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The Atomstack A5 Pro Laser Engraver

By May 17, 2021July 6th, 2021CNC, DIY, How-To
Atomstack A5 Pro Laser Engraver Promo

Atomstack contacted me to see if I was interested in reviewing their Atomstack A5 Pro desktop laser engraver.  I jumped at the opportunity as I’m always looking for new ways to to make things in the shop and It’s another tool to learn with.  I’ve looked at more industrial lasers in the past like Epilog and Universal and more recently the fiber lasers found on eBay.  All of those options are well into the thousands of dollars where as the Atomstack A5 Pro can usually be found for around $300.  While all these are “lasers” there are some very real differences in capabilities.  The Atomstack A5 Pro is an LED based laser where most of the others are CO2 laser based.  Those have far more cutting capacity and speed.  Lets call the Atomstack A5 Pro a LED desktop laser engraver.

Packaging

The unit arrived extremely well packed.  All the parts and accessories were tucked neatly into a foam enclosure with double stacked pieces like the side rails separated with additional foam.  A desiccant pack and extra sturdy corner protectors were also found, adding to the already substantial packaging.

Assembly

Assembly was a breeze with all the needed tools being included with the laser.  It took me less than 30 minutes to have the unit fully assembled.  That number would have been closer to 20 if I hadn’t been setting up taking pictures at the same time.  The X axis (bridge) comes pre-assembled, so only the front, back and side rails have to be assemble with a total of 16 small bolts (4 per corner) connected to the feet.  The back left foot is actually the controller.  I though that was a great use of space.  the unit fits nicely into a 26x26x12 inch (660x660x304mm) area not including any enclosure for fume extraction. The assembly guide is very easy to follow,  The only thing I noticed was that the early pages show the laser head installed even though you’ve not been instructed to do so yet.  Not a big deal seeing that the laser head attaches to the X axis with 2 screws but I thought I’d mention the lack of continuity in the guide.  Once I finished the hardware assembly I found myself having a “what now” moment.  I turned to the Atomstack website for answers and found the user manual.  It pointed me towards installing software to be able to use the A5 Pro.

Safety

The manual also cover the very important aspects of safety and they can’t be repeated enough.  Though small, this is a laser that can cause serious damage.  Read and follow all the safety warnings.  Use the included laser safety glasses, insure that the plastic guards at the end of the laser head are installed as instructed, make sure what you’re cutting won’t give off toxic fumes (like PVC, ABS, Epoxies, etc.), Use only in an extremely well ventilated space and don’t stare at the beam.  Safety is your responsibility… you have been warned.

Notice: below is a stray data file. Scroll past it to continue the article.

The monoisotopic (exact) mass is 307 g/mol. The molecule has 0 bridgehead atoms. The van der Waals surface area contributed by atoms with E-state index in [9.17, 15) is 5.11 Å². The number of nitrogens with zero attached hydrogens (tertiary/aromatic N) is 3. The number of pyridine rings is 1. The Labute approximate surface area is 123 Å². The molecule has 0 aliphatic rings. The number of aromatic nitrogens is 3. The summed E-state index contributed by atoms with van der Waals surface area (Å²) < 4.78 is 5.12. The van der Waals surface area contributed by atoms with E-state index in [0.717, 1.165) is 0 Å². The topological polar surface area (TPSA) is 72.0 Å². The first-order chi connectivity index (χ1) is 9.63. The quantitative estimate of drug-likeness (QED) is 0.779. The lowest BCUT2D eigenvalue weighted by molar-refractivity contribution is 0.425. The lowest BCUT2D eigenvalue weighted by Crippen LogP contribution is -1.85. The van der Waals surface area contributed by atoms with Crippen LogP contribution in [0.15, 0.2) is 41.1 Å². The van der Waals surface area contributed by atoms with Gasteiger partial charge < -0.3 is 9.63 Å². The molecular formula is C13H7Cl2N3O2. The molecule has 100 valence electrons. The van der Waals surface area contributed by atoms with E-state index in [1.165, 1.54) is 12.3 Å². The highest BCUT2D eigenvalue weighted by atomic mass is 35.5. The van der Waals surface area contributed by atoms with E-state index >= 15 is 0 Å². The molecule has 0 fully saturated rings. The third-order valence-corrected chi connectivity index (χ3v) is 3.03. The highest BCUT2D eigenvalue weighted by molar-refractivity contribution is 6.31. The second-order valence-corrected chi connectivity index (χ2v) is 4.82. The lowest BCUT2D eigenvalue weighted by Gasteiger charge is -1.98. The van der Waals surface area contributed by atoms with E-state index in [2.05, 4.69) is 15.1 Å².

Fume Extraction

I setup a basic fume extraction system with an inline 6″ fan, some 6″ ducting and a 6″ blast gate.  I created a simple enclosure with some 24×36 inch sheets of corrugated plastic.  I was pleased with how well it works.  The fan pulls from the enclosure and vents to the outside.  the blast gate is allowing fresh air in from the outside (well away from the exhaust) so that the fan has the ability to pull freely.

Software

I started with LaserGRBL.  It’s a straightforward free program.  The manual does a good job getting you going in the right direction.  I found it easy to use for basic engraving jobs.  Once I wanted to try and cut items, I moved over to Lightburner ($40 version).  It is feature rich compared to LaserGRBL but that shouldn’t diminish LaserGRBL.  I think they both have their place and I found myself switching back and forth between the two.  I’d use LaserGRBL for basic engraving and then move to Lightburner for cutting or on the fly creation as it allows you to draw, type, scale, etc right in the program.

Summary

I found my first dive into “Frickin Laser Beams” (+10 if you get that reference) to be very pleasant.  The machine does a good job and as far as I can tell, does what it’s advertised to do.  I will temper that with the fact that good results come with some trial and error.  This is nothing new coming from the CNC side of the fence.  It just comes with the territory.  The Atomstack A5 Pro is a welcomed addition to the Neo7CNC shop.  Be sure to view the pictures below and watch the YouTube video if you haven’t already. As always links are below.

Atomstack A5 Pro Laser Engraver (check each for best price)

Banggood (use code BGAtomprous for $100 off!) https://bit.ly/3oow0ik

Alliexpress (use coupon:LAT72CPROF7 for 20$ off!) https://bit.ly/3yiAE5I

Amazon https://amzn.to/3ygtOOo

 

Software Links:

LaserGRBL Software (free) https://lasergrbl.com/download/

LiteBurner Software (free trial/$40 to buy) https://lightburnsoftware.com

 

Addition items used in the video:

Wood squares – https://amzn.to/33RUNBW

Kraft paper tags – https://amzn.to/3foiLK9

Painted aluminum business card sized blanks – https://amzn.to/3yj6q2E

Stainless steel business card sized blanks – https://amzn.to/3bAn0RL

6″ inline blower – https://amzn.to/3ftxCmu

6″ duct kit – https://amzn.to/3eWjVh0

6″ flange – https://amzn.to/33UlbuG

6″ blast gate – https://amzn.to/3hyPNKs

Atomstack website http://atomstack3d.com/atomstacka5pro

 

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David Burrell

David Burrell is a husband, father of 3, lifelong inventor, designer and creator. Besides being a CNC enthusiast and maker, he also invented the LoopAlien and patented QuickIT cord attachment devices that were successfully launched on Kickstarter.